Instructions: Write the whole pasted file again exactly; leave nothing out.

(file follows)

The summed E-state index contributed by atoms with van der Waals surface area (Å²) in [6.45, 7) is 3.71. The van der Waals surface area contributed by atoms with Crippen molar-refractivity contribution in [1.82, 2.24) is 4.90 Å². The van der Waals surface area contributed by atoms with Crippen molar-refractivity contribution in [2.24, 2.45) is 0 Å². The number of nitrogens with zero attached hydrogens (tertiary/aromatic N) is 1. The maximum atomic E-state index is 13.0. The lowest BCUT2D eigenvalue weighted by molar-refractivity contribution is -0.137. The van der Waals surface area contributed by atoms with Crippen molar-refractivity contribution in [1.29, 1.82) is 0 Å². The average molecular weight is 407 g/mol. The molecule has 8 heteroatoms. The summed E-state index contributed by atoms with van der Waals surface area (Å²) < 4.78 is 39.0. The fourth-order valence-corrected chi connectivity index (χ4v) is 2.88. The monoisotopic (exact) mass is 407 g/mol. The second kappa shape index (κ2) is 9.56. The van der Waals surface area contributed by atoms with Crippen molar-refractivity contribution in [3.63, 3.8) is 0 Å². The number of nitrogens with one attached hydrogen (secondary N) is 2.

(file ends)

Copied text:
The summed E-state index contributed by atoms with van der Waals surface area (Å²) in [6.45, 7) is 3.71. The van der Waals surface area contributed by atoms with Crippen molar-refractivity contribution in [1.82, 2.24) is 4.90 Å². The van der Waals surface area contributed by atoms with Crippen molar-refractivity contribution in [2.24, 2.45) is 0 Å². The number of nitrogens with zero attached hydrogens (tertiary/aromatic N) is 1. The maximum atomic E-state index is 13.0. The lowest BCUT2D eigenvalue weighted by molar-refractivity contribution is -0.137. The van der Waals surface area contributed by atoms with Crippen molar-refractivity contribution in [1.29, 1.82) is 0 Å². The average molecular weight is 407 g/mol. The molecule has 8 heteroatoms. The summed E-state index contributed by atoms with van der Waals surface area (Å²) < 4.78 is 39.0. The fourth-order valence-corrected chi connectivity index (χ4v) is 2.88. The monoisotopic (exact) mass is 407 g/mol. The second kappa shape index (κ2) is 9.56. The van der Waals surface area contributed by atoms with Crippen molar-refractivity contribution in [3.63, 3.8) is 0 Å². The number of nitrogens with one attached hydrogen (secondary N) is 2.